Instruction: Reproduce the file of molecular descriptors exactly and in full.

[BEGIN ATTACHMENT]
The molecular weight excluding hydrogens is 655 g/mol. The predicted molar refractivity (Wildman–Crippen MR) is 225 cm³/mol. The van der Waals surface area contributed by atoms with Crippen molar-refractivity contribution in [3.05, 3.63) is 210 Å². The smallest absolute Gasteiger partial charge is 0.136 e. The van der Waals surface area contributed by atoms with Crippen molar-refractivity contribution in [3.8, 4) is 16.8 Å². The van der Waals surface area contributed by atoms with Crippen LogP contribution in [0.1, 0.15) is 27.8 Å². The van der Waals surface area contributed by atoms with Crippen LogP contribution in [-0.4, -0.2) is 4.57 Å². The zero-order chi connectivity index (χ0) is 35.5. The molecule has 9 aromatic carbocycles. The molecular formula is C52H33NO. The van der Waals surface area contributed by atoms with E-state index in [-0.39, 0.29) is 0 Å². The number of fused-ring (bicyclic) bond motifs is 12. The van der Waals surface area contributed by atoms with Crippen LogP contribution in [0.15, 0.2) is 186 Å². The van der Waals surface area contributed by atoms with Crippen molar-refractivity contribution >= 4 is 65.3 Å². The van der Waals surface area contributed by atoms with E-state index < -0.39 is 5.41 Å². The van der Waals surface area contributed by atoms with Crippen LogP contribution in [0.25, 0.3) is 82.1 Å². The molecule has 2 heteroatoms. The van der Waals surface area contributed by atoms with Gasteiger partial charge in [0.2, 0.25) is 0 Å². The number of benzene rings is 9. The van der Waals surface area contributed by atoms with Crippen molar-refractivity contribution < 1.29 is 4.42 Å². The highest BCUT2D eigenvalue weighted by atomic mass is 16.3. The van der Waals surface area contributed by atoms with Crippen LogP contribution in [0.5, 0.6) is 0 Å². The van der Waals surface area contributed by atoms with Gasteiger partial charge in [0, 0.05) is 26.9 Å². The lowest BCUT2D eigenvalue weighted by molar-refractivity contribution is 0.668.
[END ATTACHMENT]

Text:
The molecular weight excluding hydrogens is 655 g/mol. The predicted molar refractivity (Wildman–Crippen MR) is 225 cm³/mol. The van der Waals surface area contributed by atoms with Crippen molar-refractivity contribution in [3.05, 3.63) is 210 Å². The smallest absolute Gasteiger partial charge is 0.136 e. The van der Waals surface area contributed by atoms with Crippen molar-refractivity contribution in [3.8, 4) is 16.8 Å². The van der Waals surface area contributed by atoms with Crippen LogP contribution in [0.1, 0.15) is 27.8 Å². The van der Waals surface area contributed by atoms with Crippen LogP contribution in [-0.4, -0.2) is 4.57 Å². The zero-order chi connectivity index (χ0) is 35.5. The molecule has 9 aromatic carbocycles. The molecular formula is C52H33NO. The van der Waals surface area contributed by atoms with E-state index in [-0.39, 0.29) is 0 Å². The number of fused-ring (bicyclic) bond motifs is 12. The van der Waals surface area contributed by atoms with Crippen LogP contribution in [0.15, 0.2) is 186 Å². The van der Waals surface area contributed by atoms with Crippen molar-refractivity contribution >= 4 is 65.3 Å². The van der Waals surface area contributed by atoms with E-state index < -0.39 is 5.41 Å². The van der Waals surface area contributed by atoms with Crippen LogP contribution in [0.25, 0.3) is 82.1 Å². The molecule has 2 heteroatoms. The van der Waals surface area contributed by atoms with Gasteiger partial charge in [0.2, 0.25) is 0 Å². The number of benzene rings is 9. The van der Waals surface area contributed by atoms with Crippen molar-refractivity contribution < 1.29 is 4.42 Å². The highest BCUT2D eigenvalue weighted by atomic mass is 16.3. The van der Waals surface area contributed by atoms with Crippen LogP contribution in [0.5, 0.6) is 0 Å². The van der Waals surface area contributed by atoms with Gasteiger partial charge in [0, 0.05) is 26.9 Å². The lowest BCUT2D eigenvalue weighted by molar-refractivity contribution is 0.668.